Survey: 'HD' Unknown to One-in-Seven Americans

About one-in-seven Americans don't know that the technical term "HD" refers to various, relatively new digital TV formats.
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"HD" is what? Home Depot? High Density? Hot Date? There are surely other names for "HD" other than "high definition" (especially if you live on a distant planet), although it's hard to believe there are those among us (and they know who they are) who really don't have a clue what "HD" means in the television realm.

How many people don't know? As much as 13 percent of Americans as we rapidly approach 2010, according to a new survey from Frank N. Magid Associates. Its findings reveal that about one-in-seven Americans don't know that the technical term "HD" refers to various, relatively new digital TV formats.

Perhaps a bit less surprising is the survey's findings that a full one-third of current HD product users are not tapping into actual HD content for viewing — while an undeterrmined percentage of that pool is not aware of that fact.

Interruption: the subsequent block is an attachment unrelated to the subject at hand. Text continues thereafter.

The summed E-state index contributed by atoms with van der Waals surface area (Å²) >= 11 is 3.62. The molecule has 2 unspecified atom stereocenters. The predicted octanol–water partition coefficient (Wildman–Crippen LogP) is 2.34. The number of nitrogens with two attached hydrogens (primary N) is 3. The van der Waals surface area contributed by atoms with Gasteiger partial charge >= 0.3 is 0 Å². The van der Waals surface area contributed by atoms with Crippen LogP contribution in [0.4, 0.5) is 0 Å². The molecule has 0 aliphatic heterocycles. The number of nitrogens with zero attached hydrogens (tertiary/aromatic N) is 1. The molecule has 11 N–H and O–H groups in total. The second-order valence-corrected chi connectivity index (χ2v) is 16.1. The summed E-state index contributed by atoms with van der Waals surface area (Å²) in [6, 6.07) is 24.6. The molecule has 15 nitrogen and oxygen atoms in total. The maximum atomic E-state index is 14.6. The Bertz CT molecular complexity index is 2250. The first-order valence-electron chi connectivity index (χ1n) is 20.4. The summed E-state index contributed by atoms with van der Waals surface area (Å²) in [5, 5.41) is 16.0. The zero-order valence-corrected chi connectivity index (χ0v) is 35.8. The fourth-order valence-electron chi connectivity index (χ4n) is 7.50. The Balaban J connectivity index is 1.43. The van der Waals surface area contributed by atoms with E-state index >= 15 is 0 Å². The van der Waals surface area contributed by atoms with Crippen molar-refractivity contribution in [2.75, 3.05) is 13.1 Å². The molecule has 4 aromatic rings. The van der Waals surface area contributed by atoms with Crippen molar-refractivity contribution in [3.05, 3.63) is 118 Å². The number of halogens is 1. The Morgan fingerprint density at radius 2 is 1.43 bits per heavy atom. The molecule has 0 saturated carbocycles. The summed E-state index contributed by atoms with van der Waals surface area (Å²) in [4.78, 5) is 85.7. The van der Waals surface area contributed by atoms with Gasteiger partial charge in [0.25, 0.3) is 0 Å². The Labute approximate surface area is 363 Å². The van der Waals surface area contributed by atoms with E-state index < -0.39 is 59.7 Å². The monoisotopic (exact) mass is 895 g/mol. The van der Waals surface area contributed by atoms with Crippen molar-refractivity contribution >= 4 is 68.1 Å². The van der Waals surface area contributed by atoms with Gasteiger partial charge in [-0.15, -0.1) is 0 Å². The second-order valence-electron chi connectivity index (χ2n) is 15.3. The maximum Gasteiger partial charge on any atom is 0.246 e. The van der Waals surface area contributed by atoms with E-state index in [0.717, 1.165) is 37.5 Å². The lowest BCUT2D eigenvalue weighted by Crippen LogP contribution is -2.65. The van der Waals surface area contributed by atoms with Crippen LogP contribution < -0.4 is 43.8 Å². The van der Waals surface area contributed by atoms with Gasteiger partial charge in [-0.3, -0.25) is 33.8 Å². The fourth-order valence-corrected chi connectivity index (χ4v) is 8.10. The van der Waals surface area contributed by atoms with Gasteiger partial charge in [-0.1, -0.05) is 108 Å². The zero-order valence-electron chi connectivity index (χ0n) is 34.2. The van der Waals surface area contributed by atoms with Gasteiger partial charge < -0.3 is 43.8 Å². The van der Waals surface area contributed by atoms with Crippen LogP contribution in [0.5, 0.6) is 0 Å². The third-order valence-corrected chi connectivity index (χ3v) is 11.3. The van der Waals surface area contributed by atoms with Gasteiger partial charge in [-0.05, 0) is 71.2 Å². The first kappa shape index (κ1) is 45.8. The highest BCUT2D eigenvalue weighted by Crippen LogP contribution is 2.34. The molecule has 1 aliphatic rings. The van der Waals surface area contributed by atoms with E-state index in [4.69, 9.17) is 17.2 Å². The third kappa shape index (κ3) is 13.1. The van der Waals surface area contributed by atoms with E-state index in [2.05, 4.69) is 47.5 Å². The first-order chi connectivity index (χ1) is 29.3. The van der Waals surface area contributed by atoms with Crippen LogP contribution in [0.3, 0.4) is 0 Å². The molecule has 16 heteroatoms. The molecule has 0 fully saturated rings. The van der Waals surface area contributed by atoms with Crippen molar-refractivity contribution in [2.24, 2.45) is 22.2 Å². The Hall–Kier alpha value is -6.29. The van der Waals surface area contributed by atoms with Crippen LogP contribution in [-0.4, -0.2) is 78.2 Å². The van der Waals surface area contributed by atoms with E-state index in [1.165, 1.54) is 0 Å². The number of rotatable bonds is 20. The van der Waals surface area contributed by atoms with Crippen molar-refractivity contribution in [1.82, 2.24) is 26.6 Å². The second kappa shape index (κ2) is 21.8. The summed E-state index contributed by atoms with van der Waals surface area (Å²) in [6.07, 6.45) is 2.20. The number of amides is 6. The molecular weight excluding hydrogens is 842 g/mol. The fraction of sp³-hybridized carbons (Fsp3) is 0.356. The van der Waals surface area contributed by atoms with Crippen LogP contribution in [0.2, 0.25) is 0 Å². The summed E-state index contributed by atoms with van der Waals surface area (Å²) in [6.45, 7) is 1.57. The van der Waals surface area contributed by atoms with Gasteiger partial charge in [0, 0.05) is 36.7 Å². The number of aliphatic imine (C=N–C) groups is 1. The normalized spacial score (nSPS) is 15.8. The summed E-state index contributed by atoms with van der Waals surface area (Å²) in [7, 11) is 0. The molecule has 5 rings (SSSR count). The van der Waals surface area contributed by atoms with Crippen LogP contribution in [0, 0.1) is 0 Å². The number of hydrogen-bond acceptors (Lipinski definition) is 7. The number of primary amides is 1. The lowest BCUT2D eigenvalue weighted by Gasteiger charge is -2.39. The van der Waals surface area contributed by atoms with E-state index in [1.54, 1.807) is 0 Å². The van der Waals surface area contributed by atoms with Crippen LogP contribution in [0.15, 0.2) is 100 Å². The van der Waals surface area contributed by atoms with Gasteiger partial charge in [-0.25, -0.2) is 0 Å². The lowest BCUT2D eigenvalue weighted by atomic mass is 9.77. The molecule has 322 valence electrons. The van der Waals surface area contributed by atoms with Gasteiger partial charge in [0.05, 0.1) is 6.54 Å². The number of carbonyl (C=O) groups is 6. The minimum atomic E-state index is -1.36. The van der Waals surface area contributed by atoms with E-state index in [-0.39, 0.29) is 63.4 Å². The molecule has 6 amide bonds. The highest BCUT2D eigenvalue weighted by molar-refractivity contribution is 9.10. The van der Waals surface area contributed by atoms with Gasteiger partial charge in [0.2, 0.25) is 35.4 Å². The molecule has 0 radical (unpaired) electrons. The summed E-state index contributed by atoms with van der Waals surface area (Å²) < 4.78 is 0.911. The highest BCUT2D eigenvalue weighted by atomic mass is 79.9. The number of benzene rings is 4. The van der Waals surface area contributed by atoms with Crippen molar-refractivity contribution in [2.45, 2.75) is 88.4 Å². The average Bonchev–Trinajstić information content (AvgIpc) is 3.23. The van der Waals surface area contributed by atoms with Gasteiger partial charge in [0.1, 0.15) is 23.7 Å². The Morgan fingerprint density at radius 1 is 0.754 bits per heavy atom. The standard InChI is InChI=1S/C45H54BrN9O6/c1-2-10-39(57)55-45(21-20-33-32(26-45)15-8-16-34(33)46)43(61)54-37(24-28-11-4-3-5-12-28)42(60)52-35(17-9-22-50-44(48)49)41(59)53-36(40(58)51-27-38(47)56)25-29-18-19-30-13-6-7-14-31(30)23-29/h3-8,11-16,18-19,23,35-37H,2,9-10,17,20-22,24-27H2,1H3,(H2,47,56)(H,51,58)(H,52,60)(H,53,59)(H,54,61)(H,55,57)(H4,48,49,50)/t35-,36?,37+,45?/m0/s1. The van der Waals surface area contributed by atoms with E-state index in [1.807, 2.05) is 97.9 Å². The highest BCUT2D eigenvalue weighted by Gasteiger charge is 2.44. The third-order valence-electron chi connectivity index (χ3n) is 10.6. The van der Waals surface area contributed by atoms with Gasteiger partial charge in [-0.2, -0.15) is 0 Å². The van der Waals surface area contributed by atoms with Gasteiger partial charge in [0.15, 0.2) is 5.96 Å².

And apparently, not all DTV set owners are fully aware of whether or not their units are even HD-capable. Thus, the guesstimate that Magid uses to determine how many households have at least one HD set in the home is "between 33- and 50-percent."

Also, among HD dwellings, only about 66 percent are subscribing to HD content via cable and DBS. (The study, like many, seems to presume that virtually none of this group is aware of the terrestrial possibilities that HD affords in some areas.) The upshot is that a full one-third of the potential HD audience with HD sets is viewing only SD content. Some know this and don't want to pay extra for HD channels. Some don't get it at all, and some simply don't care one way or another.

Magid estimates as many as 14 million HD set owners in the U.S. don't have HD programming (including terrestrial) — which is one big reason why cablers and satellite firms continue putting big bucks into their marketing campaigns and strategies in hot pursuit of those still-elusive HD subs.